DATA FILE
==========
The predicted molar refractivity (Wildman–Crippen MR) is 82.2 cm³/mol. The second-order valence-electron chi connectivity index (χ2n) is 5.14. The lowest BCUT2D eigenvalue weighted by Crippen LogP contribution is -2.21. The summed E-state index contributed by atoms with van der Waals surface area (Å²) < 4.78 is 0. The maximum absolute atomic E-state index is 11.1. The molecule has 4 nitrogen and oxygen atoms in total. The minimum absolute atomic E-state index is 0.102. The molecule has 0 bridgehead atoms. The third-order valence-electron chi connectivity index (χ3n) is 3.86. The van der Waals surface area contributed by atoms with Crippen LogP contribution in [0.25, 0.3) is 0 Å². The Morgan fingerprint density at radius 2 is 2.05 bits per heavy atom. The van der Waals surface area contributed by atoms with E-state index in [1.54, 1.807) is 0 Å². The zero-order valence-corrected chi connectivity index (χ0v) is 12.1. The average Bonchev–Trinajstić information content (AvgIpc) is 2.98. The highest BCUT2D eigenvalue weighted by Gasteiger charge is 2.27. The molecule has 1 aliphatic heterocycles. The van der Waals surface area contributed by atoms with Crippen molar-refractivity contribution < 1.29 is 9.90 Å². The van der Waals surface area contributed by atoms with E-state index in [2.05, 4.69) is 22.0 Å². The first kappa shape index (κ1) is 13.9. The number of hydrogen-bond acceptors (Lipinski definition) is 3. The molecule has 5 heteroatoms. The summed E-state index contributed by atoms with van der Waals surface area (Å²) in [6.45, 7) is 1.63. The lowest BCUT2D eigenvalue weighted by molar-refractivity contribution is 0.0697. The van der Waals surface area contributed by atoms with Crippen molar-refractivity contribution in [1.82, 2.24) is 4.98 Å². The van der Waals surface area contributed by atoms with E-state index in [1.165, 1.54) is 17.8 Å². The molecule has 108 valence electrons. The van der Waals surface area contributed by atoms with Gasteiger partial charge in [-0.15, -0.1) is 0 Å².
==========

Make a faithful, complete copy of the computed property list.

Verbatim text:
The predicted molar refractivity (Wildman–Crippen MR) is 82.2 cm³/mol. The second-order valence-electron chi connectivity index (χ2n) is 5.14. The lowest BCUT2D eigenvalue weighted by Crippen LogP contribution is -2.21. The summed E-state index contributed by atoms with van der Waals surface area (Å²) < 4.78 is 0. The maximum absolute atomic E-state index is 11.1. The molecule has 4 nitrogen and oxygen atoms in total. The minimum absolute atomic E-state index is 0.102. The molecule has 0 bridgehead atoms. The third-order valence-electron chi connectivity index (χ3n) is 3.86. The van der Waals surface area contributed by atoms with Crippen LogP contribution in [0.25, 0.3) is 0 Å². The Morgan fingerprint density at radius 2 is 2.05 bits per heavy atom. The van der Waals surface area contributed by atoms with E-state index in [1.54, 1.807) is 0 Å². The zero-order valence-corrected chi connectivity index (χ0v) is 12.1. The average Bonchev–Trinajstić information content (AvgIpc) is 2.98. The highest BCUT2D eigenvalue weighted by Gasteiger charge is 2.27. The molecule has 1 aliphatic heterocycles. The van der Waals surface area contributed by atoms with Crippen molar-refractivity contribution < 1.29 is 9.90 Å². The van der Waals surface area contributed by atoms with E-state index in [2.05, 4.69) is 22.0 Å². The first kappa shape index (κ1) is 13.9. The number of hydrogen-bond acceptors (Lipinski definition) is 3. The molecule has 5 heteroatoms. The summed E-state index contributed by atoms with van der Waals surface area (Å²) in [6.45, 7) is 1.63. The lowest BCUT2D eigenvalue weighted by molar-refractivity contribution is 0.0697. The van der Waals surface area contributed by atoms with Crippen molar-refractivity contribution in [1.82, 2.24) is 4.98 Å². The van der Waals surface area contributed by atoms with E-state index in [1.165, 1.54) is 17.8 Å². The molecule has 108 valence electrons. The van der Waals surface area contributed by atoms with Gasteiger partial charge in [-0.15, -0.1) is 0 Å².